J a p a n e s e    C u l t u r e

Modern and Traditional Japanese Culture: The Psychology of Buddhism, Power Rangers, Masked Rider, Manga, Anime and Shinto. 在日イギリス人男性による日本文化論.

Monday, July 23, 2012


Empire of the Sounds (continued from last post)

Empire of the Sounds (continued from last post) by timtak
Empire of the Sounds (continued from last post), a photo by timtak on Flickr.

I will probably update my previous blog entry retitled as "Empire of the Sounds" since there is a lot to suggest that sounds mean more in Japan. In addition to the last post one might also mention the gangs of motorcyclists (Bousouzoku) that define themselves by their ability to make sounds, the prevalence of beefy exhaust pipes even on low power cars suggesting that the ability to make a noise means almost as much as being able to have the ability that comes with it. Then there is Tsunoda's research which argues that Japanese hear music and insects with the same part of their brain with which they process language, which he claims suggests that the Japanese hear more meaning in these sounds. Then there are the sirens that mark meal times, the song (a Japanese version of Auld Lang Syne) that marks the end of the business day, the prevalence of shop theme-tunes such as "Oh Happy Friend, Let's go Shopping...Mr. Max, Mr. Max, Mr. Max" which drive me insane, the tune playing pelican crossings, the Throat Pride (nodo jima) programme, and Fried Potatoe vending trucks.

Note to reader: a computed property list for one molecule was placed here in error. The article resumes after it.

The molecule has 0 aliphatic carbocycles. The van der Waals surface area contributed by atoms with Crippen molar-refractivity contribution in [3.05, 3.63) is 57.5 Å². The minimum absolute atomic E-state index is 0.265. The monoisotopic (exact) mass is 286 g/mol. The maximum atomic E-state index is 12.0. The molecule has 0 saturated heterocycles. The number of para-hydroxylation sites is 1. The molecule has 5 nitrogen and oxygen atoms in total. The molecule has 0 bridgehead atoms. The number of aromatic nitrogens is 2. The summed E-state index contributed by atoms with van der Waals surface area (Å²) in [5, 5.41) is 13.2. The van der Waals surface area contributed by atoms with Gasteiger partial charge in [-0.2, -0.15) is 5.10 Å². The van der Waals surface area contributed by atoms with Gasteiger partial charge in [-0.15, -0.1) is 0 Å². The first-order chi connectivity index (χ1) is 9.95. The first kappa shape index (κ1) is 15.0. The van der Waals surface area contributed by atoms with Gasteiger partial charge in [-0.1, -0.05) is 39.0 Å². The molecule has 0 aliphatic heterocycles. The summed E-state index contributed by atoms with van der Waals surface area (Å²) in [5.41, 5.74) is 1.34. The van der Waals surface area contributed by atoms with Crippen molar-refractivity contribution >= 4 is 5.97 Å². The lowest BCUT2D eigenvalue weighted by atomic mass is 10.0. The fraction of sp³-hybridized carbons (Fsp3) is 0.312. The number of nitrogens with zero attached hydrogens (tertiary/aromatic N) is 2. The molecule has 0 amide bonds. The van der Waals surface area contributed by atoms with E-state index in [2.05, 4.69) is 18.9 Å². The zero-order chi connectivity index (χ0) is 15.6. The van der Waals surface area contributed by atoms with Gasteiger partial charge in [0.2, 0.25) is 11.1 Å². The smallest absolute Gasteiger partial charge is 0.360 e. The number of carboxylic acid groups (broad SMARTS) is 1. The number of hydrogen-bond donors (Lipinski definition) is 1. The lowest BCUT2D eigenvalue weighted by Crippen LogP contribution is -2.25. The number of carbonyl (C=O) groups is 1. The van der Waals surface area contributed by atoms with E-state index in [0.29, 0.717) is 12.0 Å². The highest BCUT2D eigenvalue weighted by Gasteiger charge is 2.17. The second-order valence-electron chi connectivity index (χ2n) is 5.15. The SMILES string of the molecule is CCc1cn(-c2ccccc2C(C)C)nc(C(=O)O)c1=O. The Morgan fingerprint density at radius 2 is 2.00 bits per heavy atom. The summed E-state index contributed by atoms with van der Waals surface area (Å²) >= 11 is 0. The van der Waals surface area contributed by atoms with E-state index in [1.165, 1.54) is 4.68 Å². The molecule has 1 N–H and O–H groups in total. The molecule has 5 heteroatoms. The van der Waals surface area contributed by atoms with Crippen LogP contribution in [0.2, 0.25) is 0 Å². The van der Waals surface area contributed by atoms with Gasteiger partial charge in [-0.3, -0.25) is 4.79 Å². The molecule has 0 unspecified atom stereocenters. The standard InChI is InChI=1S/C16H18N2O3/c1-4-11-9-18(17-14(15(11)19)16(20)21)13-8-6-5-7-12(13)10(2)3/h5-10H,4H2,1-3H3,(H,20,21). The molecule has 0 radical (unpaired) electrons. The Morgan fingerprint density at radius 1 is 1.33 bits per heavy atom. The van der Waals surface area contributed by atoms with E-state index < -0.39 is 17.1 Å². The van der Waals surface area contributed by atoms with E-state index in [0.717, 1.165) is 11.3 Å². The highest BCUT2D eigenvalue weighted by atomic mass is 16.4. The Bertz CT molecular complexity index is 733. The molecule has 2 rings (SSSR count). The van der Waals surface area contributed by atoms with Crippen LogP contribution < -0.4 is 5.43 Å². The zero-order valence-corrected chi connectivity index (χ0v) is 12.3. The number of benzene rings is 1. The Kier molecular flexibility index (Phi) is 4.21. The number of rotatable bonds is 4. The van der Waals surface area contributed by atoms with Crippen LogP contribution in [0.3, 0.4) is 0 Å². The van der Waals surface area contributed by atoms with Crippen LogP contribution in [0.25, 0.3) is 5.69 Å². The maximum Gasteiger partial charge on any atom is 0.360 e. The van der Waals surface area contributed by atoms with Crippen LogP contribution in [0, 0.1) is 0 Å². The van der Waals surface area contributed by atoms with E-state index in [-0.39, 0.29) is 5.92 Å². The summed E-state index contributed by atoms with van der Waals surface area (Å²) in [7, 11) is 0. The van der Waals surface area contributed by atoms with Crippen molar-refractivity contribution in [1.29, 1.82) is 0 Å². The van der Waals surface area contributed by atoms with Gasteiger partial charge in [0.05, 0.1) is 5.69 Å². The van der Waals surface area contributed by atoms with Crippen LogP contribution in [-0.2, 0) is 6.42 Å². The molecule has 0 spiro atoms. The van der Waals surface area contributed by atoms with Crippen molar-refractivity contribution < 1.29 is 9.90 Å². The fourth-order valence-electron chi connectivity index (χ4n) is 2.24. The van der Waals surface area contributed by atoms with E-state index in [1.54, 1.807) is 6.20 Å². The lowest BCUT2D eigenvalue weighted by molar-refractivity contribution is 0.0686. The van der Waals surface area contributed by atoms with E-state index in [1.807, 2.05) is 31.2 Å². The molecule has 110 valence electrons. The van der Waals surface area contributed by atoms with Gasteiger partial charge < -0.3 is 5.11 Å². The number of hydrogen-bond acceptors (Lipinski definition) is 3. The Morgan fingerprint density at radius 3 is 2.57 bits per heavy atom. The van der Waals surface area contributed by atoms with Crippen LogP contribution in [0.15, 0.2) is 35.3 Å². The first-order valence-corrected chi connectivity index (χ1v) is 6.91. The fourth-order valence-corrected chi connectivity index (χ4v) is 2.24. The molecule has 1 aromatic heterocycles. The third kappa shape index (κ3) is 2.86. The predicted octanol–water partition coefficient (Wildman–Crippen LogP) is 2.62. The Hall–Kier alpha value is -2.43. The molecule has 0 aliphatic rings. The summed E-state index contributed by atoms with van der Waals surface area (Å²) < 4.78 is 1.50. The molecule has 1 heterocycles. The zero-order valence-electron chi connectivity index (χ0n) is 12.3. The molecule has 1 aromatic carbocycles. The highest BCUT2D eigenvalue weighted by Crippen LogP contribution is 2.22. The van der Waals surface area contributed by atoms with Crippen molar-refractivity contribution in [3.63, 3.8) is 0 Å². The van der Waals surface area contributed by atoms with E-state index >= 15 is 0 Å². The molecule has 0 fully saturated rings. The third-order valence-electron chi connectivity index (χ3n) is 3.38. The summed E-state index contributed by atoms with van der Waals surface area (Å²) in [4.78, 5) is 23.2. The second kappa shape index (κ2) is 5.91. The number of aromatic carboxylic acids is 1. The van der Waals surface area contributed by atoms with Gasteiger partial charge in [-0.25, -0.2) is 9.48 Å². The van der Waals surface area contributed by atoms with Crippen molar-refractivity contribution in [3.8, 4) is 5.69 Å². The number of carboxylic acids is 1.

However, if sounds were really meaningful, if sounds were felt to be imbued with self, then Japanese people would not be able to walk past these endless loop tape recorders that I still find rather arresting. "Someone is speaking to me"" I think, and stop.

This blog represents the opinions of the author, Timothy Takemoto, and not the opinions of his employer.